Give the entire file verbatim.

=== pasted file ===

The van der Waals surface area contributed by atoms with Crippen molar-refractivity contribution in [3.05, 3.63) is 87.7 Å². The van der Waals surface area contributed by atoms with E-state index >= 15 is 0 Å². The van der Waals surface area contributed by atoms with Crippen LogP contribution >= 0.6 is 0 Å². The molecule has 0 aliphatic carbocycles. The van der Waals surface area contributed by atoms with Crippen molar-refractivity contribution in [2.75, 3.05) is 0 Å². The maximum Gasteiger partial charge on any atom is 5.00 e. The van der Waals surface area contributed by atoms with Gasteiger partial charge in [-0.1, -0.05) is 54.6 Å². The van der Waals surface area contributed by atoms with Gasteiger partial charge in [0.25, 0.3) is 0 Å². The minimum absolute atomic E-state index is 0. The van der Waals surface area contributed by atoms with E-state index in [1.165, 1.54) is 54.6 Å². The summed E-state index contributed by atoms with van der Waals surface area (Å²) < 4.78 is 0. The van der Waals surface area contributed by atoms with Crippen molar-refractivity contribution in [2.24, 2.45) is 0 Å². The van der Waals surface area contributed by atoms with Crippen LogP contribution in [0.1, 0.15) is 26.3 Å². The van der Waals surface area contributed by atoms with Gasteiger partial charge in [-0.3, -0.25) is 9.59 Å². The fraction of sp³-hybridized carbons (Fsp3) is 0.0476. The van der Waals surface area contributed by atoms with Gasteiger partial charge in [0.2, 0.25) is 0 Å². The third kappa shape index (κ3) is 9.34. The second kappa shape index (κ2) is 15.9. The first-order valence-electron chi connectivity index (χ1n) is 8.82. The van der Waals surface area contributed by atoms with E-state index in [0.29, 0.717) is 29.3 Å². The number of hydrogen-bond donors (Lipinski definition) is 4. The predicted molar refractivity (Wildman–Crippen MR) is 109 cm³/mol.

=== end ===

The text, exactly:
The van der Waals surface area contributed by atoms with Crippen molar-refractivity contribution in [3.05, 3.63) is 87.7 Å². The van der Waals surface area contributed by atoms with E-state index >= 15 is 0 Å². The van der Waals surface area contributed by atoms with Crippen LogP contribution >= 0.6 is 0 Å². The molecule has 0 aliphatic carbocycles. The van der Waals surface area contributed by atoms with Crippen molar-refractivity contribution in [2.75, 3.05) is 0 Å². The maximum Gasteiger partial charge on any atom is 5.00 e. The van der Waals surface area contributed by atoms with Gasteiger partial charge in [-0.1, -0.05) is 54.6 Å². The van der Waals surface area contributed by atoms with Gasteiger partial charge in [0.25, 0.3) is 0 Å². The minimum absolute atomic E-state index is 0. The van der Waals surface area contributed by atoms with E-state index in [1.165, 1.54) is 54.6 Å². The summed E-state index contributed by atoms with van der Waals surface area (Å²) < 4.78 is 0. The van der Waals surface area contributed by atoms with Crippen molar-refractivity contribution in [2.24, 2.45) is 0 Å². The van der Waals surface area contributed by atoms with Crippen LogP contribution in [0.1, 0.15) is 26.3 Å². The van der Waals surface area contributed by atoms with Gasteiger partial charge in [-0.3, -0.25) is 9.59 Å². The fraction of sp³-hybridized carbons (Fsp3) is 0.0476. The van der Waals surface area contributed by atoms with Gasteiger partial charge in [0.2, 0.25) is 0 Å². The third kappa shape index (κ3) is 9.34. The second kappa shape index (κ2) is 15.9. The first-order valence-electron chi connectivity index (χ1n) is 8.82. The van der Waals surface area contributed by atoms with E-state index in [0.29, 0.717) is 29.3 Å². The number of hydrogen-bond donors (Lipinski definition) is 4. The predicted molar refractivity (Wildman–Crippen MR) is 109 cm³/mol.